With 15 years in the diamond and fine jewelry business, I have encountered every type of buyer imaginable. From the client who walks in not knowing anything about diamond grades, to the client looking for the biggest diamond for his budget, to the savvy client who has done enough research on diamond quality to “know” it all. While each may have a different personality and approach to the process of buying a diamond, all have one thing in common. They all want the best value for their money without sacrificing on the diamond’s beauty. Today, I want to focus on the third client, which I call the Engineer. Too many times I have seen this client come into a diamond showroom, research fresh in their mind, knowing exactly what they want and refusing to be “sold” anything else. They made up their mind sitting from on their computer doing research that any graduate school professor would be proud of, but without ever actually having a real diamond in front of them. Their intention is always in the right place. Wanting to make sure that they get the highest quality diamond for their soon to be fiancé, but at a price that only the truly diligent can find. While they may indeed find an incredible price for that quality, they rarely find incredible value. Let me explain why.
Diamond clarity is graded on a scale as follows: Flawless, Internally Flawless, VVS1, VVS2, VS1, VS2, SI1, SI2, I1, I2, I3. For this discussion we are going to ignore flawless and internally flawless because these are typically more investment grade and cheap not something for everyday wear. From VVS1 through I1 the definitions given for these grades by the GIA (Gemological Institute of America) are:
VVS1-VVS2: “minute inclusions that are difficult even for experienced graders to see under 10x magnification.”
VS1-VS2: “small or minor inclusions observed with effort under 10x magnification.”
SI1-SI2: “SI diamonds contain inclusions that are noticeable to an experienced grader under 10x magnification.”
I1, I2, I3: “Diamonds that fall in the I range contain inclusions that are obvious under 10x magnification.”
It’s very easy to understand what qualities someone might choose based on these descriptions alone. In my experience, around 90% of the “Engineer” or self-educated buyers come into a showroom determined to purchase a VS quality diamond. Why? Because the definitions are simply not properly understood. There are two important terms in these definitions—“experienced graders” and “10x magnification.” The Engineer seems to push these very important words aside and cheap jerseys focus instead on phrases like “inclusions that are noticeable”, as found in the definition for SI quality diamonds, and never notice that they are visible “to an experienced grader under 10x magnification.” What most never realize is that even to most experienced graders, without magnification, could not tell the difference between an SI1 or maybe even describe SI2 and a flawless diamond. So, unless your plan is to place a 10x magnification loup in the box with the ring with instructions that your new fiancé is to allow everyone she comes across to take an expert a look, why pay all that extra money? All other elements of the diamond being equal, a 1.00 carat VS1 clarity diamond may cost you up to $9100, while the same size SI1 stone would cost around $7100. That’s a real savings, and not a single person, including you, will ever be able to tell the difference with the naked eye.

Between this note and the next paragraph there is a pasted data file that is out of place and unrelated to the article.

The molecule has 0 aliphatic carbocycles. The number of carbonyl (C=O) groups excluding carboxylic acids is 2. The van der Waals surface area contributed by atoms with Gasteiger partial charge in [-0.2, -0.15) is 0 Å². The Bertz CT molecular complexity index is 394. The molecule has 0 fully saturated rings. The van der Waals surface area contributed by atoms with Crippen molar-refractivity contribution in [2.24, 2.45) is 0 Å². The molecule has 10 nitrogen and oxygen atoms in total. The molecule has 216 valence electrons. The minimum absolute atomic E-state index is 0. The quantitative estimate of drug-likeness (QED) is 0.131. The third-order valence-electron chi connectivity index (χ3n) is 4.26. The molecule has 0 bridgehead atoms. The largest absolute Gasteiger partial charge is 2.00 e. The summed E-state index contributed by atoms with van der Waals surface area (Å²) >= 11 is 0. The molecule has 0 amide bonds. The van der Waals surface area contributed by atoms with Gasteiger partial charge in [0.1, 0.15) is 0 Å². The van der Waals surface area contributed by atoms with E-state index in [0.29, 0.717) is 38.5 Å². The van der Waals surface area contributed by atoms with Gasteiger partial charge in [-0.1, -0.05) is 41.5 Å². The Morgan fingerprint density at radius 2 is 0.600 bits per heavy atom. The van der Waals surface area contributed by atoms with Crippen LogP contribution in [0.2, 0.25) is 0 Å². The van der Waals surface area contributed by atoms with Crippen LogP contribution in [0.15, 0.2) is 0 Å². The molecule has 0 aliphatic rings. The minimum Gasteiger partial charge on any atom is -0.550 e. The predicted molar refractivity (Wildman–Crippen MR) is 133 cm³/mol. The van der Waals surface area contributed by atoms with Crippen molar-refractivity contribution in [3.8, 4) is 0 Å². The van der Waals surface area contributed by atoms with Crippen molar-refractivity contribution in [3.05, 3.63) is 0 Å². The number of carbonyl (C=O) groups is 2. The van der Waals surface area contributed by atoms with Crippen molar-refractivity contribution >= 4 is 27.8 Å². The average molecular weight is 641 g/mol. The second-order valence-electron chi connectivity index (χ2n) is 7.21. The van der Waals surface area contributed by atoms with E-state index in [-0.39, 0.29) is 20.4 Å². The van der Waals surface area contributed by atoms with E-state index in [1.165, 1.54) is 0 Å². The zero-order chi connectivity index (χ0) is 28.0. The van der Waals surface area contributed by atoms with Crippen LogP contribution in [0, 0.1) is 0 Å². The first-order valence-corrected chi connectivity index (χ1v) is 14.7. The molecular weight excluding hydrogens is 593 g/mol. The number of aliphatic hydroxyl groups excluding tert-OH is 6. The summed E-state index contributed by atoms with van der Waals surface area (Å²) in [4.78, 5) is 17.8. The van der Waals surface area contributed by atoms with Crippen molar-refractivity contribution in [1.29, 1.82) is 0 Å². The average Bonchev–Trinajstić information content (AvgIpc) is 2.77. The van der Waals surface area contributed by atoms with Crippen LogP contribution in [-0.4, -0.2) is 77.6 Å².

Now let’s look at a diamond’s color. Diamond color begins with D and moves through the alphabet all the way to Z, after which you begin to get into fancy colored diamonds. The color scale goes as follows:
D-F are considered colorless diamonds. By definition these diamonds have “virtually no color, and F has a nearly undetectable amount of color.”
G-I are considered near colorless. According to the GIA, these diamonds “look colorless face up and nearly colorless face down.”
K-M grades are faint yellow face up and face down, however very small mounted K-M color diamonds may appear colorless.
It is important to note that color does not describe the actual color of a diamond or its hue, but instead its depth of color, or how noticeable it is. When determining color, a diamond grader will evaluate the diamond upside down under white light, against a pure white background known as a color trey. Each diamond is then compared side by side with a master stone before its true color grade is given. According to the GIA, “When mounted, G,H, and I diamonds might look colorless face-up.” You can see that grading color is cheap mlb jerseys not an easy process, and that even to a professional, when a diamond is face up, it’s is almost impossible for the human eye to distinguish the difference in color grades. So again, while the definitions of color will compel the Engineer to want to choose something in the D-F range, or even G-H (if he is being frugal), I and J color diamonds are often the better value. Let’s use our 1.00 carat, SI1 clarity diamond from earlier. As an F color this diamond would be priced around $8200, while an I color diamond would be $6600. Is it worth the price difference to own something that an experienced graduate gemologist has to take out of the setting, turn upside down, place in a color trey, hold under white light, and compare next to a master stone to see? Not to me. So let’s recap before moving on. Engineer cheap jerseys #1 who will not be “sold” anything other than the F color VS1 diamond that his research says is the best has paid $9100 for his 1.00 carat diamond, and Engineer #2 who decided to trust his eye has purchased an I color, SI1 clarity diamond for $6600. Yet to the naked eye, they both look exactly the same.
Are you starting to understand how this works? In part two of this lesson, I will explain how you can gain even further value with your diamond purchase through cut and carat weight.